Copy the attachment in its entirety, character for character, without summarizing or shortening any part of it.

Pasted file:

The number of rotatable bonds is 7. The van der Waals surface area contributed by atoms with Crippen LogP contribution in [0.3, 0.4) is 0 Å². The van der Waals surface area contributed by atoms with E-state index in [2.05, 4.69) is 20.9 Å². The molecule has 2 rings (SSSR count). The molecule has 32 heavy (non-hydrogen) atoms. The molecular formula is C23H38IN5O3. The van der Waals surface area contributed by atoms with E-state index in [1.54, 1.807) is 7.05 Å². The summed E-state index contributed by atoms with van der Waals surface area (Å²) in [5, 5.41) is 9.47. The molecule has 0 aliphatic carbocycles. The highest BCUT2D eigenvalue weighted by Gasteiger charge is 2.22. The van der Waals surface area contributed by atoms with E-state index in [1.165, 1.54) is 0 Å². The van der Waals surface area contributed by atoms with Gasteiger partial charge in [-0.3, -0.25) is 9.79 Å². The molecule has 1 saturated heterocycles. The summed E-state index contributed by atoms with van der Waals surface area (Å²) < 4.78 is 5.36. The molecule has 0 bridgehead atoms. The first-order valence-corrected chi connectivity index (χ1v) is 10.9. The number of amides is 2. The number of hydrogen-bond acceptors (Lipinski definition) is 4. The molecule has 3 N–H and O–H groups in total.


The number of rotatable bonds is 7. The van der Waals surface area contributed by atoms with Crippen LogP contribution in [0.3, 0.4) is 0 Å². The van der Waals surface area contributed by atoms with E-state index in [2.05, 4.69) is 20.9 Å². The molecule has 2 rings (SSSR count). The molecule has 32 heavy (non-hydrogen) atoms. The molecular formula is C23H38IN5O3. The van der Waals surface area contributed by atoms with E-state index in [1.54, 1.807) is 7.05 Å². The summed E-state index contributed by atoms with van der Waals surface area (Å²) in [5, 5.41) is 9.47. The molecule has 0 aliphatic carbocycles. The highest BCUT2D eigenvalue weighted by Gasteiger charge is 2.22. The van der Waals surface area contributed by atoms with E-state index in [1.165, 1.54) is 0 Å². The van der Waals surface area contributed by atoms with Gasteiger partial charge in [-0.3, -0.25) is 9.79 Å². The molecule has 1 saturated heterocycles. The summed E-state index contributed by atoms with van der Waals surface area (Å²) < 4.78 is 5.36. The molecule has 0 bridgehead atoms. The first-order valence-corrected chi connectivity index (χ1v) is 10.9. The number of amides is 2. The number of hydrogen-bond acceptors (Lipinski definition) is 4. The molecule has 3 N–H and O–H groups in total.